Manchester United
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Alexis Sanchez will benefit from Jose Mourinho's mentality in Europe

Alexis Sanchez will play in his first Champions League game for Manchester United on Wednesday when they take on Sevilla in the first leg of the round of 16.

The Chilean's last appearance in the competition was when he came on as a second half substitute in Arsenal's humiliating 5-1 defeat to Bayern Munich, which took the aggregate score to 10-2.

Before those games, Sanchez had reportedly been open to extending his contract with Arsenal, but the manner of the defeat sparked him in to action. He knew he had to find a new club.

At United, he is playing for a manager who has won the Champions League twice for two different clubs. Neither Porto or Inter Milan were considered anything like favourites at the beginning of those campaigns but Mourinho was able to get every ounce of fight out of his players to claim the trophy.

The manner in which Inter knocked out Pep Guardiola's Barcelona, the team that won La Liga with an astonishing 99 points that season, was typical Mourinho. His team went down to 10 men at Camp Nou after 27 minutes when Thiago Motta was sent off. It wasn't until five minutes from time before Barcelona were able to break the deadlock, yet Inter clung on to the narrow 1-0 defeat which saw them go through to the final 4-2 on aggregate.

"We were a team of heroes, we sweated blood," Mourinho said at the final whistle, hailing the incredible shift his 10 players put in to knock out one of the greatest club sides of all time.

There's no denying that Mourinho's behaviour is atrocious at times and it would be disingenuous to dismiss this as purely a by-product of the passion he has for the game or his strong desire to be victorious, but there's no getting past Mourinho's unyielding desperation to be a winner.

That urgency is fed to his players and, although he struggles to maintain that battling nature for long periods of time, this creates winners out of every team he manages.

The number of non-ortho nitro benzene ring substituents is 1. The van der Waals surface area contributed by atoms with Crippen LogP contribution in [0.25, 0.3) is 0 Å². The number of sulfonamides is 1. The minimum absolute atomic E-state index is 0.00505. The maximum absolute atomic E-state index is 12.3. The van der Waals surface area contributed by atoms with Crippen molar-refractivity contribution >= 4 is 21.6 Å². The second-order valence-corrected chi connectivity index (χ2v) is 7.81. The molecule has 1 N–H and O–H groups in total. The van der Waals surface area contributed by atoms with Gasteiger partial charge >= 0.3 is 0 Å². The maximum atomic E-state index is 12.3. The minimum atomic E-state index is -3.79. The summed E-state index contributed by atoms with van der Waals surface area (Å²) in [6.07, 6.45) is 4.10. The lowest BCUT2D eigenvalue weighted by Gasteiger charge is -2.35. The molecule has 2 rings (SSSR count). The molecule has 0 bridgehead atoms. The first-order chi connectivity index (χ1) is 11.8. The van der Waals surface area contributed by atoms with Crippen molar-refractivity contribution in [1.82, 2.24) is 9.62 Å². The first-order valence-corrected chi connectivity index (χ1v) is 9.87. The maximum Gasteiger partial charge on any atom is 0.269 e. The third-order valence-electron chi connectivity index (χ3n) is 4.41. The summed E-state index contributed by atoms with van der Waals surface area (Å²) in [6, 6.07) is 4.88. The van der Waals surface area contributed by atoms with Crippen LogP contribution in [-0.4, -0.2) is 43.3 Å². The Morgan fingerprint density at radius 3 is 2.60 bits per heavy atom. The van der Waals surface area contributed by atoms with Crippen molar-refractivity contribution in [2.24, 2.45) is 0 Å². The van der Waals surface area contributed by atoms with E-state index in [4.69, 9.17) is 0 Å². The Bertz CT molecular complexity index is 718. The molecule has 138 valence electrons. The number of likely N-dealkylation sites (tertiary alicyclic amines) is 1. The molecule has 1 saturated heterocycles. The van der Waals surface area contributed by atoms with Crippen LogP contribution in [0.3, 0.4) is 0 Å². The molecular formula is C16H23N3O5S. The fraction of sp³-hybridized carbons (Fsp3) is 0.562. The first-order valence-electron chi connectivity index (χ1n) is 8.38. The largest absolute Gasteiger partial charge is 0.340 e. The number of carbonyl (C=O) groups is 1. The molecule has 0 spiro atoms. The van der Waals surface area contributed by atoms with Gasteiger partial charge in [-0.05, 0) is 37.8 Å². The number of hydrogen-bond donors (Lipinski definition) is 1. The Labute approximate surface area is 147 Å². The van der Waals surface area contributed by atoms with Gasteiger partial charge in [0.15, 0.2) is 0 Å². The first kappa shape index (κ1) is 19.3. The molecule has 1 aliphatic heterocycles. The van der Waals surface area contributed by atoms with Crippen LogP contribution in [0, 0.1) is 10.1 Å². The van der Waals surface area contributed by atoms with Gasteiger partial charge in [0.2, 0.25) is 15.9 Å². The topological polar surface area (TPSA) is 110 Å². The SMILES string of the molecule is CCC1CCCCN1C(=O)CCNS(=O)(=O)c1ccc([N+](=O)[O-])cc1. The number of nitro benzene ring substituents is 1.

"He's the leader of his army," Zlatan Ibrahimovic reflected in his autobiography in 2013. "Mourinho would become a guy I was basically willing to die for."

It is this mentality that will suit Sanchez more than Arsene Wenger's approach ever could.

Hector Bellerin was asked about his former teammate this week and he claimed that Sanchez "always wants to win" and that "he demands from everyone, and sometimes it can be quite too much." If you didn't know otherwise, this could be someone describing Mourinho.

Henrikh Mkhitaryan said as much when he swapped United for Arsenal (with Sanchez going the other way) in the January transfer window.

"Mourinho required a lot from the players. A lot, he was very hard," he said after the move. "Arsene Wenger is friendlier, he understands, can think about players' situations, is calmer. That's the difference."

Mkhitaryan struggled to perform consistently at United, showing flashes of brilliance but too often crumbling under the pressure of the big games. Sometimes you wouldn't even know he was on the pitch as he faded into the background and seemed incapable of stepping up to the plate when it was required of him. His preference for Wenger, a manager who doesn't put the same weight of expectation on his players (which has resulted in never winning the Champions League and going 14 years without a Premier League title), tells us something about Mkhitaryan's mentality.

If Bellerin's descriptions of Sanchez are true, then Wenger was never going to be the right manager for him, while Mourinho's qualities are perfect.

Sanchez is a winner and Mourinho is a winner; it's a match made in heaven.

Patrick Vieira is one of the few players to have played for both managers but despite making his name under Wenger it was Mourinho at Inter who impressed him the most, when asked to compare the two.

"He's the manager who had more influence on me," he said. "Why? Because he was the one who impressed me most on his work ethic. He always got the best out of his players."

Claims that United can win the Champions League this season will be scoffed at, and rightly so given how far behind Manchester City in the league they are. Bayern Munich and Barcelona are also running away with their leagues too and not even the most biased United fan could suggest the team is close to the level of Europe's best at the moment.

But Mourinho doesn't need to have the best 11 players to win the Champions League; he just needs those who are as hungry for victory as he is, as he showed in 2004 and 2010.

This United squad haven't done enough to suggest that they are where Mourinho needs to be crowned champions of Europe, but in acquiring Sanchez they've added a player who is driven to succeed and could make the difference.

It would be an uphill battle if United are to lift the trophy but stranger things have happened and Mourinho has been responsible for some of them.

Scott is one of ESPN FC's Manchester United bloggers. Follow him on Twitter: @R_o_M.


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